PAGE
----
|Brooklyn Bridge pedestrian walkway|
The second photograph shows the view north, with the Empire State Building beyond the historic Manhattan Bridge (opened to traffic on December 31, 1909). These were taken with Kodak Gold 100 film, which worked well on gloomy days and scans well.
In 1995, the family and I stayed in the Vista International Hotel at 3 World Trade Center. It was a 22-story steel-framed building, said to be the first hotel to open in Lower Manhattan since 1836 (is this possible?). It had been badly damaged by the truck bomb that terrorists set off in the underground parking garage in 1993, but had been renovated and reopened. The hotel was convenient because you could pass through enclosed walkways into the lobbies of the north and south Trade Center towers. I recall one of the lobbies had a ticket office, where you could buy half-price tickets for Broadway and off-Broadway productions. One evening, we went to the top floor of the hotel, where one of the stairways had an unlocked access door to the roof. The view of the south tower was awesome. It loomed up into the foggy night sky seemingly forever. Some employees were toiling away late in their offices. On September 11, the hotel was almost totally crushed, and 40 people lost their lives.
In 1997, I attended a meeting in a NY State Department of State office building at 212 Broadway. The meeting was on the top floor, and once again, an access door to the roof was unlocked. This was too good to resist and I took a panorama of the World Trade Center building using a 35 mm Olympus shift lens (in this case, shifting the lens vertically).
|Panorama of four Rolleiflex exposures on 120-size film.|
On April 27, 2001, I spent another day in meetings. It was a gorgeous clear day, and when I escaped, there were still two hours of daylight left. I had never been to the rooftop observation deck, and this was a perfect chance. Although being quite expensive, I recall thinking I might not have another opportunity. The Top of the World observation deck was on the 107th floor of 2 World Trade Center (the South Tower), and stairs went up to the open roof (open only on calm days). Amazingly, there was absolutely no wind that afternoon. Tourists from Germany and other countries were taking self-portraits with the spectacular view of Manhattan in the background (I confess, I took the obligatory dorky picture, too). The panorama looking north and east shows the north tower and Manhattan spread out across the horizon. The metal frame at the lower right is the rail system for the window-washing machines. The tourist gallery was set back, and you could not look down at a steep angle and see the streets immediately below. The panorama consists of four Rolleiflex (120-size film) frames merged together. Being a large film size, the original prints contain an astonishing amount of detail.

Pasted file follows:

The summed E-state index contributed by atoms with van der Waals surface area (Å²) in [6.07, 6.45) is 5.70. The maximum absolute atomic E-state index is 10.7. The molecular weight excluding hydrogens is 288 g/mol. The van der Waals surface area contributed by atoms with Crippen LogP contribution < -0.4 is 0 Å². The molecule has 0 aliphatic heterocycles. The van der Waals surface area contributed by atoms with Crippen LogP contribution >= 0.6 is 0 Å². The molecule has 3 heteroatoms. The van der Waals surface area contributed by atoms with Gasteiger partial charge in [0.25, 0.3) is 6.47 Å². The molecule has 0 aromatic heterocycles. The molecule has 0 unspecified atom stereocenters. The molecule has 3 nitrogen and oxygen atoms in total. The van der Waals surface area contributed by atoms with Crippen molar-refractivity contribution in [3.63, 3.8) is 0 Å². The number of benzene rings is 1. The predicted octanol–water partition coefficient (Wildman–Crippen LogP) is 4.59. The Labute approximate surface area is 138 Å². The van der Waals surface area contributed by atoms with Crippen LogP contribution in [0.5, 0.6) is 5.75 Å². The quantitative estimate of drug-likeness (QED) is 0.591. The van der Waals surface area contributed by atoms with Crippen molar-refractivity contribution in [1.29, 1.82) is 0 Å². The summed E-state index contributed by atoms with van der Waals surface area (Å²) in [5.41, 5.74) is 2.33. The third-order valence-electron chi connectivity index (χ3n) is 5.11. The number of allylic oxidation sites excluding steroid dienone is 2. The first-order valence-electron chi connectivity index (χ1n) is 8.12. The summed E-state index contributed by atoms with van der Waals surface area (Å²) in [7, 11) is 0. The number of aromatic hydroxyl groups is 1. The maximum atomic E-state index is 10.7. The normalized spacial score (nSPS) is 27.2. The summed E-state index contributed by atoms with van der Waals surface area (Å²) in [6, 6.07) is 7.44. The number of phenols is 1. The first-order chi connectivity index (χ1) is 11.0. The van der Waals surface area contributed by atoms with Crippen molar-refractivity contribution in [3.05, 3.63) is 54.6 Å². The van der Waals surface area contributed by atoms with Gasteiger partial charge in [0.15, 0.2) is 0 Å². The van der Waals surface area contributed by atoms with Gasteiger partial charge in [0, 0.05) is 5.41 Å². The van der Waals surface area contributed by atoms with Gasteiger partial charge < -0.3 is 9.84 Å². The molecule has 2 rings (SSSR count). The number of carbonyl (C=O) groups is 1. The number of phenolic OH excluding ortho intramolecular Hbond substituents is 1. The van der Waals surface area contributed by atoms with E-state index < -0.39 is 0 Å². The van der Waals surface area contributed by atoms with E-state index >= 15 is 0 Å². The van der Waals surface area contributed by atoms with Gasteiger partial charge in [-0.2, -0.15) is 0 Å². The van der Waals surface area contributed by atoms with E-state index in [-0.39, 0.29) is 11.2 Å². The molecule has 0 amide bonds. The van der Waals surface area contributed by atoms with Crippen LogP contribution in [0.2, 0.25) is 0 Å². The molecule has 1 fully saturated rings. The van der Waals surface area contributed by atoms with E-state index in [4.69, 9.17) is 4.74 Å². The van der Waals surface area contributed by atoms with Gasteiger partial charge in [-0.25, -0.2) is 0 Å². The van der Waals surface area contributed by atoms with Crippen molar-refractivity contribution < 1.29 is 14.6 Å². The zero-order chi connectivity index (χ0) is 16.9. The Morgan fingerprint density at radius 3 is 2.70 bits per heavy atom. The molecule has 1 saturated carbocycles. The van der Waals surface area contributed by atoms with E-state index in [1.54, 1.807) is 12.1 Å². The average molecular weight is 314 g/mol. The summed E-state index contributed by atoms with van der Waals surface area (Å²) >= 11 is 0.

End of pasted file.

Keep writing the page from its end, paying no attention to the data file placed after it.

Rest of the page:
|Card by Major Giuliana from the Leica Gallery|
|Federal Plaza from World trade Center, April 29, 2001.|
|Antennas and equipment on the roof of the North Tower, April 29, 2001.|
Then the unimaginable happened. Five months after visiting the observation deck, the towers were destroyed. My coworkers and I watched television in the office transfixed as we saw the towers implode and throw up an immense dust cloud.
|NASA photograph iss003e5388_232021|
The next time I had business in New York was on December 19, 2001. Work crews had already cleared out an amazing amount of the rubble and twisted metal, but as the photographs show, some gutted buildings were still standing. I could not enter the demolition site, but the views past the truck entrances were horrifying. Two of my coworkers told me that was the first day they did not smell fumes from the underground fires. Before then, fumes were sucked into the ventilation system of the Jacob Javits Federal building, causing severe headaches for some workers.
This was the remains of the Winter Garden, across West Street from the Trade Center Plaza. It once housed beautiful palm trees.
Very moving were the impromptu memorials of flowers, notes, letters, and photographs of loved ones who had perished. Fortunately, none of my coworkers were hurt, but all knew someone or were connected via a friend or neighbor to someone who died.
The black and white photographs were taken on Kodak CN400 film with a 1949-vintage Leica 3C camera with 50 mm f/3.5 Red Dot Elmar lens. This was the post-war coated version of the famous Elmar lens, in production until the 1960s. This, as well as the later f/2.8 version, are wonderful performers when adapted to Leica, Micro 4/3, or Fuji X digital cameras.
Updated August 15, 2014, with added photograph.